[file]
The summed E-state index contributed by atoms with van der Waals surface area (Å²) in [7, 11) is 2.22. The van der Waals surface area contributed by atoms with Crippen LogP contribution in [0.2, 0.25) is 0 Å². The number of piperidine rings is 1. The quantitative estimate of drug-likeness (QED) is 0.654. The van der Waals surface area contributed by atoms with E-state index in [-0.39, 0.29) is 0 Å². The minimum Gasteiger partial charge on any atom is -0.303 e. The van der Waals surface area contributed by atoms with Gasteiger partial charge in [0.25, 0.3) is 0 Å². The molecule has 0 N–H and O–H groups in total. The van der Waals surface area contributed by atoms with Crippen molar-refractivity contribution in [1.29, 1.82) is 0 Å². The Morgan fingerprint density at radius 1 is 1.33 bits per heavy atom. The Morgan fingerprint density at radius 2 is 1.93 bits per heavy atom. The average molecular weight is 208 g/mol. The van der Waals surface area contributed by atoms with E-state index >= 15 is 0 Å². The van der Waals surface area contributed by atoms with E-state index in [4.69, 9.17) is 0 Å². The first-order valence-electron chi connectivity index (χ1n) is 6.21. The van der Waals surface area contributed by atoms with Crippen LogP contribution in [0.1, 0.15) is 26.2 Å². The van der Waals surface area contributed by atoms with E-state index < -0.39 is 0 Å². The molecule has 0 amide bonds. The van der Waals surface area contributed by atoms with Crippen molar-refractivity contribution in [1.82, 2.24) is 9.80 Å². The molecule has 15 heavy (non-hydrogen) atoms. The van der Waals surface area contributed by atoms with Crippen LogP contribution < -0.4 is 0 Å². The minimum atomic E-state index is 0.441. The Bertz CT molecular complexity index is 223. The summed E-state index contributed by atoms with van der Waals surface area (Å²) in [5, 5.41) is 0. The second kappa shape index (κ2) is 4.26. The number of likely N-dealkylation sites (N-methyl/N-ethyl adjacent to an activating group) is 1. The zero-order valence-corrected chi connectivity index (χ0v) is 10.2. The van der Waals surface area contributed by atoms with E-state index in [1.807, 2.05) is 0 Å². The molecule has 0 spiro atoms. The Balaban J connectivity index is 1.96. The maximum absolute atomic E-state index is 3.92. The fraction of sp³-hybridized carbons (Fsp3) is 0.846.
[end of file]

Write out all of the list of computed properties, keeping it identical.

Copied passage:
The summed E-state index contributed by atoms with van der Waals surface area (Å²) in [7, 11) is 2.22. The van der Waals surface area contributed by atoms with Crippen LogP contribution in [0.2, 0.25) is 0 Å². The number of piperidine rings is 1. The quantitative estimate of drug-likeness (QED) is 0.654. The van der Waals surface area contributed by atoms with E-state index in [-0.39, 0.29) is 0 Å². The minimum Gasteiger partial charge on any atom is -0.303 e. The van der Waals surface area contributed by atoms with Gasteiger partial charge in [0.25, 0.3) is 0 Å². The molecule has 0 N–H and O–H groups in total. The van der Waals surface area contributed by atoms with Crippen molar-refractivity contribution in [1.29, 1.82) is 0 Å². The Morgan fingerprint density at radius 1 is 1.33 bits per heavy atom. The Morgan fingerprint density at radius 2 is 1.93 bits per heavy atom. The average molecular weight is 208 g/mol. The van der Waals surface area contributed by atoms with E-state index >= 15 is 0 Å². The van der Waals surface area contributed by atoms with E-state index in [4.69, 9.17) is 0 Å². The first-order valence-electron chi connectivity index (χ1n) is 6.21. The van der Waals surface area contributed by atoms with Crippen LogP contribution in [0.1, 0.15) is 26.2 Å². The van der Waals surface area contributed by atoms with E-state index < -0.39 is 0 Å². The molecule has 0 amide bonds. The van der Waals surface area contributed by atoms with Crippen molar-refractivity contribution in [1.82, 2.24) is 9.80 Å². The molecule has 15 heavy (non-hydrogen) atoms. The van der Waals surface area contributed by atoms with Crippen LogP contribution < -0.4 is 0 Å². The minimum atomic E-state index is 0.441. The Bertz CT molecular complexity index is 223. The summed E-state index contributed by atoms with van der Waals surface area (Å²) in [5, 5.41) is 0. The second kappa shape index (κ2) is 4.26. The number of likely N-dealkylation sites (N-methyl/N-ethyl adjacent to an activating group) is 1. The zero-order valence-corrected chi connectivity index (χ0v) is 10.2. The van der Waals surface area contributed by atoms with E-state index in [1.807, 2.05) is 0 Å². The molecule has 0 spiro atoms. The Balaban J connectivity index is 1.96. The maximum absolute atomic E-state index is 3.92. The fraction of sp³-hybridized carbons (Fsp3) is 0.846.